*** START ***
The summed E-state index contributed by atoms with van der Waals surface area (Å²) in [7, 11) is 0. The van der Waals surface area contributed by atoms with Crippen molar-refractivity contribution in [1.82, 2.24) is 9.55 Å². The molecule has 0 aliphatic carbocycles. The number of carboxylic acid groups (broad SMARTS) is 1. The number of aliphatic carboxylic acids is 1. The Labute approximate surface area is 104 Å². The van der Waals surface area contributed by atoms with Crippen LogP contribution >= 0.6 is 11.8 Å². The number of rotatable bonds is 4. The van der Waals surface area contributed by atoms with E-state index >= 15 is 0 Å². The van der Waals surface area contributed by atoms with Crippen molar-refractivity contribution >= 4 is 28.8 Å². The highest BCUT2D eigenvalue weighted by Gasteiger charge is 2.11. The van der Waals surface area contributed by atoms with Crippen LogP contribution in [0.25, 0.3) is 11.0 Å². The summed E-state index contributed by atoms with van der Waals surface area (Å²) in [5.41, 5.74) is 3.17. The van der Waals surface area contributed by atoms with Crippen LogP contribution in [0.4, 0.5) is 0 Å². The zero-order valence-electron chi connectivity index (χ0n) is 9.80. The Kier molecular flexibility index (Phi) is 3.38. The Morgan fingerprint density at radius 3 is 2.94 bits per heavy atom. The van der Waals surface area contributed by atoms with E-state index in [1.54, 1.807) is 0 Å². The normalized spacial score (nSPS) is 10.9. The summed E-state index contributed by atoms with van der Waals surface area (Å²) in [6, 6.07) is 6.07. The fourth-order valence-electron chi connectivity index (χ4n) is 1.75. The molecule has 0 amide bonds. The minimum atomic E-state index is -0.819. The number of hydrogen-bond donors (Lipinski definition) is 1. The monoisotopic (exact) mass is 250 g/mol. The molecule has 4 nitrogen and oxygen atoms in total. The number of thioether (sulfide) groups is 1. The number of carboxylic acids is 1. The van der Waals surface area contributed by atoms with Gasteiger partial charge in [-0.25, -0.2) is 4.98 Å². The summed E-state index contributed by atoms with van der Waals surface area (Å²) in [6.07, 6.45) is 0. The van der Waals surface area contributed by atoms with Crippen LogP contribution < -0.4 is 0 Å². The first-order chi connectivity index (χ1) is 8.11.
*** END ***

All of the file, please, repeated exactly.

The summed E-state index contributed by atoms with van der Waals surface area (Å²) in [7, 11) is 0. The van der Waals surface area contributed by atoms with Crippen molar-refractivity contribution in [1.82, 2.24) is 9.55 Å². The molecule has 0 aliphatic carbocycles. The number of carboxylic acid groups (broad SMARTS) is 1. The number of aliphatic carboxylic acids is 1. The Labute approximate surface area is 104 Å². The van der Waals surface area contributed by atoms with Crippen LogP contribution >= 0.6 is 11.8 Å². The number of rotatable bonds is 4. The van der Waals surface area contributed by atoms with E-state index >= 15 is 0 Å². The van der Waals surface area contributed by atoms with Crippen molar-refractivity contribution >= 4 is 28.8 Å². The highest BCUT2D eigenvalue weighted by Gasteiger charge is 2.11. The van der Waals surface area contributed by atoms with Crippen LogP contribution in [0.25, 0.3) is 11.0 Å². The summed E-state index contributed by atoms with van der Waals surface area (Å²) in [5.41, 5.74) is 3.17. The van der Waals surface area contributed by atoms with Crippen LogP contribution in [0.4, 0.5) is 0 Å². The zero-order valence-electron chi connectivity index (χ0n) is 9.80. The Kier molecular flexibility index (Phi) is 3.38. The Morgan fingerprint density at radius 3 is 2.94 bits per heavy atom. The van der Waals surface area contributed by atoms with E-state index in [1.54, 1.807) is 0 Å². The normalized spacial score (nSPS) is 10.9. The summed E-state index contributed by atoms with van der Waals surface area (Å²) in [6, 6.07) is 6.07. The fourth-order valence-electron chi connectivity index (χ4n) is 1.75. The molecule has 0 amide bonds. The minimum atomic E-state index is -0.819. The number of hydrogen-bond donors (Lipinski definition) is 1. The monoisotopic (exact) mass is 250 g/mol. The molecule has 4 nitrogen and oxygen atoms in total. The number of thioether (sulfide) groups is 1. The number of carboxylic acids is 1. The van der Waals surface area contributed by atoms with Gasteiger partial charge in [-0.25, -0.2) is 4.98 Å². The summed E-state index contributed by atoms with van der Waals surface area (Å²) in [6.07, 6.45) is 0. The van der Waals surface area contributed by atoms with Crippen LogP contribution < -0.4 is 0 Å². The first-order chi connectivity index (χ1) is 8.11.